Examination of a Relic
A relic identified as St. Nicholas, held by the Shrine of All Saints in St. Martha of Bethany Church, Morton Grove, Illinois, USA, has been radiocarbon tested by researchers at Oxford University. The priest acquired the bone in Lyon, France.
Results indicate that the bone is from a person who lived in the 4th century. AD 343 is the time given for St. Nicholas’ death.The investigation was done by the Oxford Relics Cluster, Keble College Advanced Studies Centre. in Oxford, England.
Most of St. Nicholas’ bones were brought to Bari, Italy, in 1057 from Myra, Lycia in Asia Minor. Around 500 smaller chips and fragments were taken from there to the Lido of Venice in 1099.
The bone just tested is a pelvic bone, from the the left pubis. Bari has the left ilium, but not the full pelvis. Venice also has fragments of pelvic bones. This newly tested bone is believed to very possibly belong to the same skeleton as the Bari and Venice bones.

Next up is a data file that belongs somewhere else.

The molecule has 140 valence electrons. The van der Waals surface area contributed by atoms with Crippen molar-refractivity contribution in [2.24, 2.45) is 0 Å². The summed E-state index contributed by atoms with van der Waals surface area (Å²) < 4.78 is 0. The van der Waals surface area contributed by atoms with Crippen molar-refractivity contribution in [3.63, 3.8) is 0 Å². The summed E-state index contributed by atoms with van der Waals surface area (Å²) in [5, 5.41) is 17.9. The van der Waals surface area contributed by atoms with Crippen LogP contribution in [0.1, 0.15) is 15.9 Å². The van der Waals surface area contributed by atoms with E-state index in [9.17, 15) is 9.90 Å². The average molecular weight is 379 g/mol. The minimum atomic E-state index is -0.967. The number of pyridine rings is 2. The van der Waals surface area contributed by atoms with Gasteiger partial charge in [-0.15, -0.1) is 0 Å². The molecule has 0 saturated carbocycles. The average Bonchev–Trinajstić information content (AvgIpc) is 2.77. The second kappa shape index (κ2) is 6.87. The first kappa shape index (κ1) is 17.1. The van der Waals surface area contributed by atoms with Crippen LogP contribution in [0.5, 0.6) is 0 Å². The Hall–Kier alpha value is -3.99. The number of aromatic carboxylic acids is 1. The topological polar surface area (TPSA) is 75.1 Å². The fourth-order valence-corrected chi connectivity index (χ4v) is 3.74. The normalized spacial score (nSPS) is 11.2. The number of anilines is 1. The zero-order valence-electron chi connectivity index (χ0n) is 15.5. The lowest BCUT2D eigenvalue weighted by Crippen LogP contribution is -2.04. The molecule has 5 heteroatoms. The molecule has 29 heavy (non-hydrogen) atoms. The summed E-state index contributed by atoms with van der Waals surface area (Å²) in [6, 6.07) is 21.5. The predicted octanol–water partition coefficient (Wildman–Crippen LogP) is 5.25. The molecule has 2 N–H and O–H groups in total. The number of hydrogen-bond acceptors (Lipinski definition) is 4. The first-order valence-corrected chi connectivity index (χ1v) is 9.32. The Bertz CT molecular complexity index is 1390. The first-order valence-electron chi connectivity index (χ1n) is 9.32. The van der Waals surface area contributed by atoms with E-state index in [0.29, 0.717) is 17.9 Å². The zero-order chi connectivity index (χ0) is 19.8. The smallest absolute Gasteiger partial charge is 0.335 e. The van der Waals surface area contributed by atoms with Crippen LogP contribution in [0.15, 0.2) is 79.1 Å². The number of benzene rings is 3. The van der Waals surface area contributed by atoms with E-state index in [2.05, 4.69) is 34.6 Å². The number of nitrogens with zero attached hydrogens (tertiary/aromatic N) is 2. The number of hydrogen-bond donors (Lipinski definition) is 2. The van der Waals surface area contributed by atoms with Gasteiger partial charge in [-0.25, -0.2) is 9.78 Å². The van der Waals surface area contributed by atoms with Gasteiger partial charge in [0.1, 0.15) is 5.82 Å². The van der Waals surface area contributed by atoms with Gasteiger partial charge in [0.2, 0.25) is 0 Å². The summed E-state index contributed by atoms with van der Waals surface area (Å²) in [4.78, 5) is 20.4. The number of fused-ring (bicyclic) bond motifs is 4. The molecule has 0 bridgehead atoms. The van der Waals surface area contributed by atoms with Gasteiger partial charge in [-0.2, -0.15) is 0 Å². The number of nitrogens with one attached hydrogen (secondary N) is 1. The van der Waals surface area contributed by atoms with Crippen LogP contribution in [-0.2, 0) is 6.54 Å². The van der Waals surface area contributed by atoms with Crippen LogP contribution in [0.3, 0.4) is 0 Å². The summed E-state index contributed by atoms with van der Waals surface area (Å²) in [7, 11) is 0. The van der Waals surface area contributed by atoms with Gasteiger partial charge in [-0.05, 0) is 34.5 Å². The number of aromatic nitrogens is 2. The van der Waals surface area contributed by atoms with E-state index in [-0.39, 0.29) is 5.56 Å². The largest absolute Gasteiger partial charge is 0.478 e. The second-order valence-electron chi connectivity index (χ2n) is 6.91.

Further work, involving ancient palaeogenomics or DNA testing, will be required to determine if the bone is truly from the same skeleton as the remains in Bari and Venice.
“‘Santa’s bone’ proved to be correct age” by Seran Coughlan, BBC News, December 6, 2017
“Santa’s ancient bone owned by U.S. priest confirmed to be right age for saint Nicholas life” by Sofia Lotto Persio, Newsweek, December 5, 2017
“Santa Claus no longer a myth! Analysis of ancient bones claims Father Christmas did exist” by Sanchalita Mullick, December 7, 2017, International Business Times.
“Santa Claus is REAL: Scientists confirm ancient bone fragment belonged to jolly old St Nicholas” by Ellie Cullen, December 6, 2017, The Mirror.
“Bone Analysis Takes Us One Step Further to Confirming the Santa Claus Legend by Alicia McDermott, Ancient Origins, December 8, 2017
“Bizarre Origins of 4th-Century ‘Santa Claus Bone’ Revealed” by Owen Jarus, LiveScience, December 8, 2017